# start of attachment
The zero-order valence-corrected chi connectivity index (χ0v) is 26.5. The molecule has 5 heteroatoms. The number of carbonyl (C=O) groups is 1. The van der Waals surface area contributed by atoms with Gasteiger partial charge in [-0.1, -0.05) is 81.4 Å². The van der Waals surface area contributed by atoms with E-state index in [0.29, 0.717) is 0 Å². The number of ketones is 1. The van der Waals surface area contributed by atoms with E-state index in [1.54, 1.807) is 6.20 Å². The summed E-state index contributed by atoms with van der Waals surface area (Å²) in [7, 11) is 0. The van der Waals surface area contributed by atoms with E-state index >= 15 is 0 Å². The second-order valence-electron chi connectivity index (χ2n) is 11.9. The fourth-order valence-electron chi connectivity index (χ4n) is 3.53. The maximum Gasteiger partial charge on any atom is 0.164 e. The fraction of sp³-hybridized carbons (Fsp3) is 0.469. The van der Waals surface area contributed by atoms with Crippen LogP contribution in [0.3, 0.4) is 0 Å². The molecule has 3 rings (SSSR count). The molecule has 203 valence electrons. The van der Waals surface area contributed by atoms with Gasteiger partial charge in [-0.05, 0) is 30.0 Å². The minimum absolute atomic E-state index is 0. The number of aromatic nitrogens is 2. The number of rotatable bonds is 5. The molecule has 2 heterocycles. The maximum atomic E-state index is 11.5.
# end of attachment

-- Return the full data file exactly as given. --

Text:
The zero-order valence-corrected chi connectivity index (χ0v) is 26.5. The molecule has 5 heteroatoms. The number of carbonyl (C=O) groups is 1. The van der Waals surface area contributed by atoms with Gasteiger partial charge in [-0.1, -0.05) is 81.4 Å². The van der Waals surface area contributed by atoms with E-state index in [0.29, 0.717) is 0 Å². The number of ketones is 1. The van der Waals surface area contributed by atoms with E-state index in [1.54, 1.807) is 6.20 Å². The summed E-state index contributed by atoms with van der Waals surface area (Å²) in [7, 11) is 0. The van der Waals surface area contributed by atoms with E-state index >= 15 is 0 Å². The second-order valence-electron chi connectivity index (χ2n) is 11.9. The fourth-order valence-electron chi connectivity index (χ4n) is 3.53. The maximum Gasteiger partial charge on any atom is 0.164 e. The fraction of sp³-hybridized carbons (Fsp3) is 0.469. The van der Waals surface area contributed by atoms with Crippen LogP contribution in [0.3, 0.4) is 0 Å². The molecule has 3 rings (SSSR count). The molecule has 203 valence electrons. The van der Waals surface area contributed by atoms with Gasteiger partial charge in [-0.05, 0) is 30.0 Å². The minimum absolute atomic E-state index is 0. The number of aromatic nitrogens is 2. The number of rotatable bonds is 5. The molecule has 2 heterocycles. The maximum atomic E-state index is 11.5.